Governor Gavin Newsom announced Wednesday that a variant of COVID-19, first identified in South Africa, has been discovered in the Bay Area, one in Alameda County and another in Santa Clara County.
The Santa Clara County case involved an adult who had traveled internationally, returned in mid-January, and then was quarantined, said Dr. Sara Cody, Santa Clara County Health Officer.
The person began to develop symptoms “a few days” after their return and was tested. Health officials learned Wednesday morning that the person had the variant based on the results of genome sequencing.
“The encouraging news of our demise is that this person will be quarantined immediately upon their return,” said Cody. “Therefore we do not know of any possibilities for further dissemination in our community.”
The Alameda County case was a resident diagnosed with COVID-19 in January and later found the variant. It wasn’t immediately clear if the person had recently traveled internationally.
“Our investigation is still ongoing, but we can say that this person is no longer contagious to others,” said Dr. Nicholas Moss, Alameda County’s Health Officer.
At this point, the two cases are not believed to be linked, Cody said.
In total, the state has fewer than 1,500 identified cases of various variants, Newsom said.
Scientists and health officials fear the variants could be more contagious, less responsive to treatments, and more likely to re-infect people who already had the virus. The variant from South Africa was first identified in the United States in South Carolina late last month.
“The problem of mutations is paramount,” Newsom said during a visit to Fresno, the latest in a series of stops across the state to highlight vaccination efforts.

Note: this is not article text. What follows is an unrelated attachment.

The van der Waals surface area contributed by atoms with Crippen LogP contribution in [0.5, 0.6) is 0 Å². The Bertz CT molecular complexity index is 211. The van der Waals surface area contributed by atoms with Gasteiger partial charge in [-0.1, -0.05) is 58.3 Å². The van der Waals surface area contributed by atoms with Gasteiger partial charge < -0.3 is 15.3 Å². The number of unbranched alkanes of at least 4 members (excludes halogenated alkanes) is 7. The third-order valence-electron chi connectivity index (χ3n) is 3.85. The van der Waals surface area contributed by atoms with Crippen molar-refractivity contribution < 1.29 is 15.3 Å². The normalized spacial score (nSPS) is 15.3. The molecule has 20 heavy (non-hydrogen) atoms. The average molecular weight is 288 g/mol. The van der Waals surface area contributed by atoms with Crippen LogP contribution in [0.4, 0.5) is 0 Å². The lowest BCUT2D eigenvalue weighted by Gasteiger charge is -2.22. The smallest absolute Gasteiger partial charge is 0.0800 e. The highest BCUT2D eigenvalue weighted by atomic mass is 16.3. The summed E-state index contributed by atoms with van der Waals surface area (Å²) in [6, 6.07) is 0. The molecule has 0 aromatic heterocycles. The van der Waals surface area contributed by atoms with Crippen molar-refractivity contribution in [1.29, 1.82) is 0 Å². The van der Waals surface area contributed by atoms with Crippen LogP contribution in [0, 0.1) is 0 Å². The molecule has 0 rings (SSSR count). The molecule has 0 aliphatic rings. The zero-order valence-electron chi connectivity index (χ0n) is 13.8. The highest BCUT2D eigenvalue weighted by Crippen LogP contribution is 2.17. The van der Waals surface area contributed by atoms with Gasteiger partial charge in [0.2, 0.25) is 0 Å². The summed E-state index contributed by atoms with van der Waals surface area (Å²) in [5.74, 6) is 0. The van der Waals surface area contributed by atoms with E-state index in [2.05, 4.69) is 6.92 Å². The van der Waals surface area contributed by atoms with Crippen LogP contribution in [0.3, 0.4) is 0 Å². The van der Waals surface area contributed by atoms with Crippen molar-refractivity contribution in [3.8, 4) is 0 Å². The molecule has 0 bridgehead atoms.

That was on a weak note in an otherwise upbeat news conference when Newsom announced that infection rates, hospital stays and cases in California continue to decline rapidly.
Less than 5% of people tested are now showing positive results, and the daily confirmed cases of infection have dropped from a high of more than 50,000 a month ago to around 8,400, he said. More than 5 million doses of vaccine have been given.
Local and state-elected officials, mostly Democrats, showered Newsom with praise for its handling of the coronavirus.
A protester using a megaphone shouted “Recall Gavin” during the press conference, a reference to the ongoing signature-gathering effort that will likely get enough support to enable voters to turn to the freshman Democrats later this year to keep or to dismiss.
“I don’t care if you’re a Democrat or a Republican, I care that you are healthy and safe,” Newsom replied when asked to respond to the recall.
He said he has focused on getting kids back to school, vaccinating Californians, and reducing case rates so businesses can reopen.
Speaking of schools, Newsom said it will soon announce a reopening plan that has been worked out in collaboration with lawmakers.
Most districts, however, have rejected Newsom’s earlier reopening plan, and it was not clear whether or how the plan could force districts to open up to face-to-face teaching as schools are under local control.
Newsom’s Vaccination Road Tour came as California prepared to shift operations from a statewide vaccination effort to a centralized approach from Blue Shield of California. Newsom said the state will release the contract with the major health insurer this week and the new program will be operational next week.
The aim of the new approach is to better collect data on who is being vaccinated and to create more transparency about how much vaccine is going where, he said.
Biden’s government is now giving the state a three-week preview of how many doses of vaccine to expect, and the state is trying to give counties a similar forecast.
“That’s dynamic and as you know, we’ve had seizures and starts for the past few months,” Newsom said.
It’s not clear how the new state vaccination system will work with systems already in place by counties, including portals where people can sign up for vaccinations.
Santa Clara County has applied for an exemption from the state filing portal MyTurn. Orange County’s health authorities said they don’t want to ask that people who have already signed up for appointments with the county system have to sign up with the state again.